Wednesday, February 20, 2008
This is Hippo. He came into my life a year ago, a gift from my girlfriend, Kiki. When I don't feel up to writing about the weighty matters in this blog, I help chronicle his adventures and discoveries at a site we call Hippograms.
It feels silly to admit but Hippo has been a helpful little guy. When I'm home alone due to treatment and unemployment he's always there looking happy. He's never scared, except of things like pythons and crocodiles. He's been a good outlet for happy thoughts and youthful innocence.
He's also been helpful in my relationship with Kiki. He has become our travel companion and frequent excuse for photographs when neither of us humans wants to be photographed ourselves. He even wrote a book about all our adventures (with a little help from Kiki). He's been a catalyst for creative collaboration and a neutral arbitrator when his humans get a little frazzled.
Everybody should have a Hippo.
My cancer treatment is nearing a milestone. In November I had PET, CT, and bone scans that were complicated but mostly clear. My CEA also reached normal levels. With clear tests and no symptoms my doctor declared the cancer to be in remission. Our plan was to continue chemotherapy and then scan again in a few months to see if any suspicious activity arose. If not we planned to finish chemo and hope for good health.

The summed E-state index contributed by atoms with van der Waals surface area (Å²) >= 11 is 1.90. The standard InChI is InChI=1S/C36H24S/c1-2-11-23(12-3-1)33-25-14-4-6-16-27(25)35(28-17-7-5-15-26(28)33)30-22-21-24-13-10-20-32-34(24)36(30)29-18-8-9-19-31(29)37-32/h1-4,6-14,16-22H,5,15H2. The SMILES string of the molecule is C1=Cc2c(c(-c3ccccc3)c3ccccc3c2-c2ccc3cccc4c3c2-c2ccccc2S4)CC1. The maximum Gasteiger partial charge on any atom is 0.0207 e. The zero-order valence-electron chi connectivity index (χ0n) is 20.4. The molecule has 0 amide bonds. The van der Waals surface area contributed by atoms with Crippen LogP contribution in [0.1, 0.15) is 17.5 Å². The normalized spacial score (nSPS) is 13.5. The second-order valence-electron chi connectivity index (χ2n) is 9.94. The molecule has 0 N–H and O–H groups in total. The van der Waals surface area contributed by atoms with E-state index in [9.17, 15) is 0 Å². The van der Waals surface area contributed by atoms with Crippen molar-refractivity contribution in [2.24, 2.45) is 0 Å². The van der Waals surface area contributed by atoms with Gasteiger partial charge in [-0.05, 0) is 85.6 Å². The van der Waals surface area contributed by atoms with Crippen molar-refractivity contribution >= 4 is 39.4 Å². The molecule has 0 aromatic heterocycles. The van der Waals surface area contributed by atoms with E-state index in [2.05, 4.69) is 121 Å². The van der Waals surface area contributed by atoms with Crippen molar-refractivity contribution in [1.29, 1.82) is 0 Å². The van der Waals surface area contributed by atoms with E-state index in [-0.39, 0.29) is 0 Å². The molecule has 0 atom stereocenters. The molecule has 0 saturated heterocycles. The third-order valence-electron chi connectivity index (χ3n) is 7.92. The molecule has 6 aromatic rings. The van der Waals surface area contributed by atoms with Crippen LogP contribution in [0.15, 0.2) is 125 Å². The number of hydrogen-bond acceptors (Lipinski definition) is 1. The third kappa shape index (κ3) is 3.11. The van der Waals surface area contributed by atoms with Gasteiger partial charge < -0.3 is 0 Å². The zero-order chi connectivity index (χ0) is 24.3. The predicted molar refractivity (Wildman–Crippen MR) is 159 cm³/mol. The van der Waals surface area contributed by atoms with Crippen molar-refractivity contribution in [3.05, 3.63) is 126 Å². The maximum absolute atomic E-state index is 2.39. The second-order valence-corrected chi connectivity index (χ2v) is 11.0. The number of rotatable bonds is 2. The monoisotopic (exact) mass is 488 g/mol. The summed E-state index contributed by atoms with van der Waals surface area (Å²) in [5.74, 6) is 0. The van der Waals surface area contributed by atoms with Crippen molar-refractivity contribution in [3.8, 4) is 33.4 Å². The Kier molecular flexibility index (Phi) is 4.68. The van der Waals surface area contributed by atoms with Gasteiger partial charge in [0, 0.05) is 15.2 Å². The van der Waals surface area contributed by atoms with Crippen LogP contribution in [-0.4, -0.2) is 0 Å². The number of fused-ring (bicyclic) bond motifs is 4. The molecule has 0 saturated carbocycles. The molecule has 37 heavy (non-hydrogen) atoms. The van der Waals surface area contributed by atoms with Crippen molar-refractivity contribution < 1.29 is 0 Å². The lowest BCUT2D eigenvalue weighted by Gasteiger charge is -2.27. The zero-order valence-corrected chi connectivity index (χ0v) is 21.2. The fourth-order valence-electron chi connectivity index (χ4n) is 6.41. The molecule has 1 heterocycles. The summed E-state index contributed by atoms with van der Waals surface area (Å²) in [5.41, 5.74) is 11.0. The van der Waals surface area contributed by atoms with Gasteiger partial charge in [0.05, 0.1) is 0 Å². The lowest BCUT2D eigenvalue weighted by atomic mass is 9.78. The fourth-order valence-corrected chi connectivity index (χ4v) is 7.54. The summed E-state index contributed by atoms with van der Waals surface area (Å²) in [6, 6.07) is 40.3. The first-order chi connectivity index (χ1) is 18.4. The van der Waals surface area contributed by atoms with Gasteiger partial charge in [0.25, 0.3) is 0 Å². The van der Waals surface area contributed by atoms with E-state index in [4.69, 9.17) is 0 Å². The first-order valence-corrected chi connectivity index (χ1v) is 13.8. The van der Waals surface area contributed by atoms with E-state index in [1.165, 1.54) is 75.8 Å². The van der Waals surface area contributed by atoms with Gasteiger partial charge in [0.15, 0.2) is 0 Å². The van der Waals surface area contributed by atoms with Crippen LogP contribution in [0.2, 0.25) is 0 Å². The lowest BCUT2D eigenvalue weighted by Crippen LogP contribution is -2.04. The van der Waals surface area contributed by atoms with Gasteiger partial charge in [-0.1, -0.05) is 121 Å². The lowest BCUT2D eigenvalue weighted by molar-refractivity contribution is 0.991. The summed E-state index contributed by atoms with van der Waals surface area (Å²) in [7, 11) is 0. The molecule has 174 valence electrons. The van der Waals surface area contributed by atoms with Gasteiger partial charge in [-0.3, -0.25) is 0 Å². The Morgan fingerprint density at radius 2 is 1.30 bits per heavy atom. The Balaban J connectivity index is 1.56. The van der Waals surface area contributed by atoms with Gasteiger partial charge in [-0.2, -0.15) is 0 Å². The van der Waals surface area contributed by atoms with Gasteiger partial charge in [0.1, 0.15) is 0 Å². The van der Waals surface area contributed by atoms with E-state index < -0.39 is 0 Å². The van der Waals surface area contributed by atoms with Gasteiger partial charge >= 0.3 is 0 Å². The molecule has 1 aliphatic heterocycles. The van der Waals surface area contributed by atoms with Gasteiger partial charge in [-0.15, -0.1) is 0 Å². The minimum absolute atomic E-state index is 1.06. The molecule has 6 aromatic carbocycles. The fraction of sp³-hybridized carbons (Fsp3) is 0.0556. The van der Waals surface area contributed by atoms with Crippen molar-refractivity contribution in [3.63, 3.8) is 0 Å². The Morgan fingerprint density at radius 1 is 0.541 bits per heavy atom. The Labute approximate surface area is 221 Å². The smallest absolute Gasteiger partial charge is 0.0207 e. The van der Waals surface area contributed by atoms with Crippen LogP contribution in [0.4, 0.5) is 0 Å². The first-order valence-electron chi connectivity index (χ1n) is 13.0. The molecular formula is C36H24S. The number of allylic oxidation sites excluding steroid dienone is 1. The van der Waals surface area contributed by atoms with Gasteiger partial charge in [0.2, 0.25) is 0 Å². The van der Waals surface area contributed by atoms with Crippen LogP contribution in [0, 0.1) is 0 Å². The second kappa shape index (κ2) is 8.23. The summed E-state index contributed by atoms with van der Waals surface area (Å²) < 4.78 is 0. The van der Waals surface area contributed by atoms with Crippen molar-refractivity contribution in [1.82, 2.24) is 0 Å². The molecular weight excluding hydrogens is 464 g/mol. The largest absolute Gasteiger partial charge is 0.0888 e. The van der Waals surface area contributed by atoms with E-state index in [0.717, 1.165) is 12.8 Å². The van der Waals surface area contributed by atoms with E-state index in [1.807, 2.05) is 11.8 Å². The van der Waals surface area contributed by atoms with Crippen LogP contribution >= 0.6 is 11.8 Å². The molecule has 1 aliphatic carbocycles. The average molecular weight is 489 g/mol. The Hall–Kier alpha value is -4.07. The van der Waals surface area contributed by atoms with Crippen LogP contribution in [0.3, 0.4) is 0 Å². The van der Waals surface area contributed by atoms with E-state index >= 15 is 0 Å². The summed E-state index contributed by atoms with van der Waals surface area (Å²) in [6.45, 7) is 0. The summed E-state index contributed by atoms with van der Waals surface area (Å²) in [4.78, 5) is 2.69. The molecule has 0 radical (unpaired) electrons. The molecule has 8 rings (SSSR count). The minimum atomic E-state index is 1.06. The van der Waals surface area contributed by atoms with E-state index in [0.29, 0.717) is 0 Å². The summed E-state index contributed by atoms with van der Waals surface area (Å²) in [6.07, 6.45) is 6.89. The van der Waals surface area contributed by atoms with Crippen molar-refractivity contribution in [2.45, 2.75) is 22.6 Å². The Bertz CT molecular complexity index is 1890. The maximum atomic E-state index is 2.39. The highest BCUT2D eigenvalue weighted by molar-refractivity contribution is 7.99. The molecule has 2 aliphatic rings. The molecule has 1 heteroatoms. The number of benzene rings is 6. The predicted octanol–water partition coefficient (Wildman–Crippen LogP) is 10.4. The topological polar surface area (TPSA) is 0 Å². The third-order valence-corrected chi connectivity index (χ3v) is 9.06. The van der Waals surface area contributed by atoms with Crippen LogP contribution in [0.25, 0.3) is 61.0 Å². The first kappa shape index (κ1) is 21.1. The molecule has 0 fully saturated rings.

That next set of scans will be in two weeks. My CEA has bounced around a little between 1 and 3 ng/mL but is still in the normal range. I went in for an infusion of Avastin today and started another week of Xeloda. There's a chance that this is my last dose of chemotherapy and I can go treatment-free for months or years. A welcome and long prayed for life change.
Or the blips in my CEA could be regrowing cancer and the scans could show that the questionable spots in my liver from last time are in fact new tumors. That would probably mean that my current treatment has stopped working and it's time to consider something else. A darker change that could make the past year of chemo seem pleasant.
My career is also on a cusp. I am now unemployed again since the grant that paid for my part-time work ran out. My boss is seeking funds for another year, but that depends on budget decisions which are out of our control. I expect a decision any day and it could mean returning to work in my research field, especially if I get off chemo and have a return to normalcy. Or it could be time to seek fresh work.
I'd like to stay in science since it's something that I enjoy, am good at, and am highly trained for. But it's been discouraging to make so little progress while I've been ill, during the very postdoctoral years when a young scientist should be rapidly growing and flourishing. I see other researchers accomplishing work on the ideas I had three years ago but haven't had the time and health to do myself. Maybe science just isn't compatible with unstable health and I should move to a field where results come quicker and without such deep investment.